During this transition, I enjoyed seeing the confluence of Design, Strategy and Technology within the Nike product environment. I was able to meet Jason Mayden (former Nike/Jordan footwear designer, now a D-I-R at Accel Partners) who was the first person to sit down with me and explain the core components of “Design 101” and he left it up to me to explore the construct he laid out. As busy as he was, he could have easily declined my invitation for coffee. I will never forget his generosity, and I commit myself to pay it forward everyday. As I networked across the Jordan Brand, D’Wayne Edwards (who was the Jordan Footwear Design Director at the time, now founder of PENSOLE Footwear Design Academy) saw the creative work I was doing for “hobby,” and encouraged me to try my hand at designing real shoes. He opened a massive door for me, and gave me a couple design briefs to execute under his mentorship. We met together at 6AM to discuss the daily assignment, we would then go do our respective “day jobs” and I would go home and work into the late evening to fulfill his assignment, meeting D’Wayne again the next morning. We repeated that daily over the better part of a year until two footwear offerings launched and were well received at retail.

The experience with D’Wayne opened many doors after that (getting to help the Nike Innovation Kitchen, for starters), but surprisingly, it also increased the number of “closed” doors in comparison when I inquired about design and innovation opportunities. (Every open door seems to be accompanied by 99 closed doors.) It took a tremendous amount of persistence to continue and not get discouraged. I could have chosen to claw and scratch on more footwear projects, but through the journey I realized I had a special mix of skills spanning across business, technology, and (now) design. The outside world was beginning to celebrate this as companies, agencies and institutions started to embrace multidisciplinary thinking.  However, to curb any overzealousness, a few shoe projects didn’t give me complete confidence and credibility on the creative leg of my three-legged stool. What was clear was that I was sitting at a precipice where I needed to commit to what I really wanted for my career.

To solidify my creative foundation, I made the decision to quit my Nike job and pursue a Masters in Industrial Design from ArtCenter College of Design. Folks thought I was crazy for giving up my seat at a dream company. But I was giving up the dream job for a much bigger dream in the end. ArtCenter represented a massive door that would empower me to innovate at the intersection of Design, Strategy, and Technology.

I am still very grateful to Nike for allowing me to experiment and take bets on my curiosities.  Sure there were plenty of closed doors, but having one in 10, or one in 100 open doors fueled my faith that the universe was conspiring to help me. The path would not be given for free. I had to work for it and eventually understand the different ways I could “pick the locks” to go through the right doors on my journey.

When I reflect on what it was like to face those doors, a few lessons come to mind:

  1. An innate belief in one’s self is required to step forward with courage, even in the face of ignorance and doubt projected from others. From believing comes doing … and the creation of evidence that forms the lock pick for a stubborn door.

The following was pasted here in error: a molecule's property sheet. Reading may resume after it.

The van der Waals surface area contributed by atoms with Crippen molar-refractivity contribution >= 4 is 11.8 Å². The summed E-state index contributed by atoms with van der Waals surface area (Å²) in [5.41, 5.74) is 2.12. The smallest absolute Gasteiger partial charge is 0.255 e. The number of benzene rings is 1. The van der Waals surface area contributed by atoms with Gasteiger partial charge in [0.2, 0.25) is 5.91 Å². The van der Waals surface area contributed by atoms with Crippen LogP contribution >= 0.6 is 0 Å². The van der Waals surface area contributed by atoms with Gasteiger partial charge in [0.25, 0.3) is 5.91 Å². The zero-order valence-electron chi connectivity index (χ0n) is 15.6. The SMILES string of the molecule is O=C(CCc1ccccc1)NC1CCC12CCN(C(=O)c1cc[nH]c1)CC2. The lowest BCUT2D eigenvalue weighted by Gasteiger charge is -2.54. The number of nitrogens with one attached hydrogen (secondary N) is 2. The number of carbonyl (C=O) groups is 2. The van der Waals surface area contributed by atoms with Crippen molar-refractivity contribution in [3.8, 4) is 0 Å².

2. There is also such a thing as self-doubt, often exacerbated in times of adversity. You have to look deep inside and remind yourself of what you want out of life, and never give up. Change your approach, but never compromise the dream and your vision.
  3. Your vision will constantly evolve, and it will take calculated bets to explore what your vision should be in the first place. Never stop learning and exploring.
  4. Your path will surface crossroads and inflection points where you will really need to dig deep and make a serious commitment toward your future. Make the no-regrets move based on what the signals are telling you.
  5. Respect some of the doors that remain closed, and know that it’s likely for good reason. Journey forward and be persistent in all that you do. As you navigate, make sure you are thankful to those mentors and advocates that helped you … and be sure to open doors for others who are traveling behind you.

❔ Whois

Kevin Bethune serves as Vice President of Strategic Design at BCG Digital Ventures. His team delivers future visioning, ethnographic research, concept development, industrial design and design-thinking across all corporate ventures. Before moving into strategic design, Kevin facilitated improvements in corporate planning and footwear product creation at Nike, Inc.  At the same time, Kevin carved bandwidth to design shoes for the Jordan Brand and Nike Innovation Kitchen. Previous to Nike, Kevin worked in the nuclear power industry, upgrading reactors across the U.S. and South Korea, and gained a sincere appreciation for what it takes to innovation and incubate product that needs to meet the needs of multiple stakeholders.  Kevin holds a Bachelors of Science in Mechanical Engineering from the University of Notre Dame, a Masters of Business Administration from the Tepper School of Business at Carnegie Mellon, and a Masters of Science in Industrial Design from ArtCenter College of Design.

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  1. This is an open and insightful piece that is so important for anyone who is trying to decide between committing to their dreams or listening to the doubts and inevitable challenges. Your post reminds me that the road is not always easy but the journey is worth the cost. Thanks for this.


  2. Amazing insights from an amazing man. Congrats KB!!!!